How (can I tell if my lawn is infested)?

Your lawn won’t really see damage, but you’ll definitely notice an infestation in your home. You can tell you have a lady beetle problem because you can see them.

Preventing an infestation is as simple as repairing cracks or holes in your walls, resealing doors and windows, and repairing window and door screens. If you aren’t able to prevent the beetles from coming in, vacuum them up.

The University of Minnesota Garden Extension suggests this simpleand effectivemethod of beetle removal via vacuuming:

how to get rid of asian beetles
Source: University of Minnesota – Extension

Figure 1. A nylon stocking inserted into a vacuum cleaner extension wand creates a handy bag for capturing lady beetles. Options also are to (A) rubber band a piece of nylon over the flexible hose to prevent lady beetle entry into the vacuum cleaner, (B) secure a nylon stocking (open at both ends) inside the foremost section of the wand to somewhat cushion the lady beetles and prevent staining. Diagram courtesy of Ohio State University Extension.


MN Invasive Species Profile: Japanese Beetles

Compared to several years ago, Japanese beetles have fallen out of the news. However, they can still be found in the Twin Cities.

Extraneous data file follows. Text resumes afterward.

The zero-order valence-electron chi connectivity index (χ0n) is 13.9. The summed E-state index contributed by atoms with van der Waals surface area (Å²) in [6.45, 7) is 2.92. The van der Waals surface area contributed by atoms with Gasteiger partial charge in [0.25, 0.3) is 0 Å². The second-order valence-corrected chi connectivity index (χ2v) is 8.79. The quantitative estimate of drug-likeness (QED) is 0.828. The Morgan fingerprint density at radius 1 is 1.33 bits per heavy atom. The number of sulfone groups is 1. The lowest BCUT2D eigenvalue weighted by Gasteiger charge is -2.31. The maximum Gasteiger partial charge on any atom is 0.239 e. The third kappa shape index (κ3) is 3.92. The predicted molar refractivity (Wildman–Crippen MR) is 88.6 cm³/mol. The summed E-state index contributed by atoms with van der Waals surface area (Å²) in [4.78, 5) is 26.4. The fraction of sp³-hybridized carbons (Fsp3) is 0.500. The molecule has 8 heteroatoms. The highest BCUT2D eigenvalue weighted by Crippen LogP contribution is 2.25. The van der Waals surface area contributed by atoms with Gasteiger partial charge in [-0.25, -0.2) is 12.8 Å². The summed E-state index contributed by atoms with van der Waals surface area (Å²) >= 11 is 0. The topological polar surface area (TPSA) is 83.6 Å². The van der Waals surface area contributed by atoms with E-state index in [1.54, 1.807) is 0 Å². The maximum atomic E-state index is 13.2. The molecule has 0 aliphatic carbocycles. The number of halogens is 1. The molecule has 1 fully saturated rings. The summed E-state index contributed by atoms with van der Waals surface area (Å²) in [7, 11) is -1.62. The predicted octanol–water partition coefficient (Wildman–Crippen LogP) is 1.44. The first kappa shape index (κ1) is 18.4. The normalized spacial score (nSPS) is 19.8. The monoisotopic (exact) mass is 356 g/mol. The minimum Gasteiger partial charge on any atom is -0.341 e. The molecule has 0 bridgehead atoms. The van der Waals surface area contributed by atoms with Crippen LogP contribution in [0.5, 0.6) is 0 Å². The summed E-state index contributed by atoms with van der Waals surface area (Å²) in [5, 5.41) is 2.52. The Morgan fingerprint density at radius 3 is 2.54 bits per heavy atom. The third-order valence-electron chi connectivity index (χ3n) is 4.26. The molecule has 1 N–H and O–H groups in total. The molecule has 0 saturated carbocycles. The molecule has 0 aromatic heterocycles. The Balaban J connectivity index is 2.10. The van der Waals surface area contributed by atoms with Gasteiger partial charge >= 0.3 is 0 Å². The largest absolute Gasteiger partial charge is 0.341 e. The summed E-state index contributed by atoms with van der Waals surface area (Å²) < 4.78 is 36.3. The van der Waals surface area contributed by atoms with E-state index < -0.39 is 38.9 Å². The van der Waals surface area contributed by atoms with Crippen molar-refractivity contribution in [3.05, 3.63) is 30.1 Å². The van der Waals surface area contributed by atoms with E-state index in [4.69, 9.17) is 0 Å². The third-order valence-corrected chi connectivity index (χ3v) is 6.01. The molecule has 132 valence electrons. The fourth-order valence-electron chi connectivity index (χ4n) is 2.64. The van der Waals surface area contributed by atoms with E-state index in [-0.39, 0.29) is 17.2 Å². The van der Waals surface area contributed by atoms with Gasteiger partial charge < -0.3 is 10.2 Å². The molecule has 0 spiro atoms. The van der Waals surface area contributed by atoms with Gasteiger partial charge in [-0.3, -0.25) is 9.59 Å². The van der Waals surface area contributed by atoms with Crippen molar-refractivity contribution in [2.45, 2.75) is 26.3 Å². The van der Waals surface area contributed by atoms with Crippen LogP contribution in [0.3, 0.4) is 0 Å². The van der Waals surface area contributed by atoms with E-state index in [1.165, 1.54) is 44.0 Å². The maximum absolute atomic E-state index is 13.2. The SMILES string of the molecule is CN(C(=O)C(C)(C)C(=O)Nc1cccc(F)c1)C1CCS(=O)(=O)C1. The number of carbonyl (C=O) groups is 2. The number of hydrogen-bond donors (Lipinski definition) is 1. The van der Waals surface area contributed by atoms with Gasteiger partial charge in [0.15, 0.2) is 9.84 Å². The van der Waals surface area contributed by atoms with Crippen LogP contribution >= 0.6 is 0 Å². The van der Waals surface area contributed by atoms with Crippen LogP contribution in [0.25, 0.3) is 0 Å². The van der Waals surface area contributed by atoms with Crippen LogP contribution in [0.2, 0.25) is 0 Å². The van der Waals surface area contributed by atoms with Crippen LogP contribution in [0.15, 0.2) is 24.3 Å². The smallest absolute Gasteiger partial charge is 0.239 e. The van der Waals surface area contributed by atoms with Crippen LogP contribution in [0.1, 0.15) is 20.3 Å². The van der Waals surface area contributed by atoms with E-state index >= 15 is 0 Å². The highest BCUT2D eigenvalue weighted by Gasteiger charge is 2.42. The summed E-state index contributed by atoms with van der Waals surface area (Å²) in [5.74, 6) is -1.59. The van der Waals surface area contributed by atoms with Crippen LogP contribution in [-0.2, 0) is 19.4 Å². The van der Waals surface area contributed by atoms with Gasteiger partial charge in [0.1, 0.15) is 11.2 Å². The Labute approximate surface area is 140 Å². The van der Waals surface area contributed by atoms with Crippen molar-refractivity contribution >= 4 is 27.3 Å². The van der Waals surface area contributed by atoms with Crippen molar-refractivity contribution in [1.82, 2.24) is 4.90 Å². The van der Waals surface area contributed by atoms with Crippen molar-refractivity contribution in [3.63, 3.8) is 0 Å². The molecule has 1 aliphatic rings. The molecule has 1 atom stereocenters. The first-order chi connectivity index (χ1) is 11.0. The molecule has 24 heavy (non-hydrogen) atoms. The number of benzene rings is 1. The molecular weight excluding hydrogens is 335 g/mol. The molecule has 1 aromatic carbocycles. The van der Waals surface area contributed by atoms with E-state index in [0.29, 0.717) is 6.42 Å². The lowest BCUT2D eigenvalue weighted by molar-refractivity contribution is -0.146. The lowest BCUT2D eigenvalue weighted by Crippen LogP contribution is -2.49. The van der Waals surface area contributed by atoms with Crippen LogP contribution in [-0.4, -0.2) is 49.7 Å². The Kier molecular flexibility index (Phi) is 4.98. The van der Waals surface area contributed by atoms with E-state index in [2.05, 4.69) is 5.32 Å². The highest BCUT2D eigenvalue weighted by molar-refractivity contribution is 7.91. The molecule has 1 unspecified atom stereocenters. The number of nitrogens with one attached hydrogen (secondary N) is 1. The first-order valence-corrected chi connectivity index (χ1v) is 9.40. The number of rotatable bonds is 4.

Japanese beetles (JB) are a species native to northern Japan, notorious for feeding on and destroying the roots of more than 300 plant species. The first record of Japanese beetles in the United States was in New Jersey in 1916. Numerous cases have been reported in the Twin Cities.


Adult JBs have a dark metallic green head and dark metallic tan wings. Fully grown, these insects are about 3/8”. Larvae and adult JBs are detrimental to plants in different ways. The larvae feed on the root plants and the adults feed on the leaves of plants, working their way between the leaf’s veins.


Japanese beetles have not made their way across all of the United States, but you can find them localized in certain states (Minnesota, Georgia, and Maine to name a few). JBs are not picky insects; their palates can handle over 300 plant species, from maple trees to rose bushes.


You will start to see JBs in early summer and stop seeing them by the end of August. However, while you won’t see the beetles, the larvae feed on roots and soil the rest of the year.

Why (raise awareness)?